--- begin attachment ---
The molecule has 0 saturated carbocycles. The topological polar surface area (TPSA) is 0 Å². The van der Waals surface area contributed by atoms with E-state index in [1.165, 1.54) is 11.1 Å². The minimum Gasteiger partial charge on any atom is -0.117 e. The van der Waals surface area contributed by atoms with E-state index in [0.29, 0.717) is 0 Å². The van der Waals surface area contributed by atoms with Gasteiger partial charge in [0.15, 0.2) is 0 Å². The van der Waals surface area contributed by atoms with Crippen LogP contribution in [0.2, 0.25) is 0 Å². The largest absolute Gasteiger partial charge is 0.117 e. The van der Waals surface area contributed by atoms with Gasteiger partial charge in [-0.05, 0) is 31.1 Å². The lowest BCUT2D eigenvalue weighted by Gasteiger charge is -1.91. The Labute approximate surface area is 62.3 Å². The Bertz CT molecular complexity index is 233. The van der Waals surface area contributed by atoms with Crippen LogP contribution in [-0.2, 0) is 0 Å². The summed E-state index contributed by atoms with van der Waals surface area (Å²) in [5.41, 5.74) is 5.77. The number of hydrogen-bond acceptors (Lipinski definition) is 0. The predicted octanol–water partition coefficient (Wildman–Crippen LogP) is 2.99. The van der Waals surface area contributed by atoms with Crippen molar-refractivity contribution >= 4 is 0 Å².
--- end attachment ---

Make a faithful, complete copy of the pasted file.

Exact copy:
The molecule has 0 saturated carbocycles. The topological polar surface area (TPSA) is 0 Å². The van der Waals surface area contributed by atoms with E-state index in [1.165, 1.54) is 11.1 Å². The minimum Gasteiger partial charge on any atom is -0.117 e. The van der Waals surface area contributed by atoms with E-state index in [0.29, 0.717) is 0 Å². The van der Waals surface area contributed by atoms with Gasteiger partial charge in [0.15, 0.2) is 0 Å². The van der Waals surface area contributed by atoms with Crippen LogP contribution in [0.2, 0.25) is 0 Å². The largest absolute Gasteiger partial charge is 0.117 e. The van der Waals surface area contributed by atoms with Gasteiger partial charge in [-0.05, 0) is 31.1 Å². The lowest BCUT2D eigenvalue weighted by Gasteiger charge is -1.91. The Labute approximate surface area is 62.3 Å². The Bertz CT molecular complexity index is 233. The van der Waals surface area contributed by atoms with Crippen LogP contribution in [-0.2, 0) is 0 Å². The summed E-state index contributed by atoms with van der Waals surface area (Å²) in [5.41, 5.74) is 5.77. The number of hydrogen-bond acceptors (Lipinski definition) is 0. The predicted octanol–water partition coefficient (Wildman–Crippen LogP) is 2.99. The van der Waals surface area contributed by atoms with Crippen molar-refractivity contribution >= 4 is 0 Å².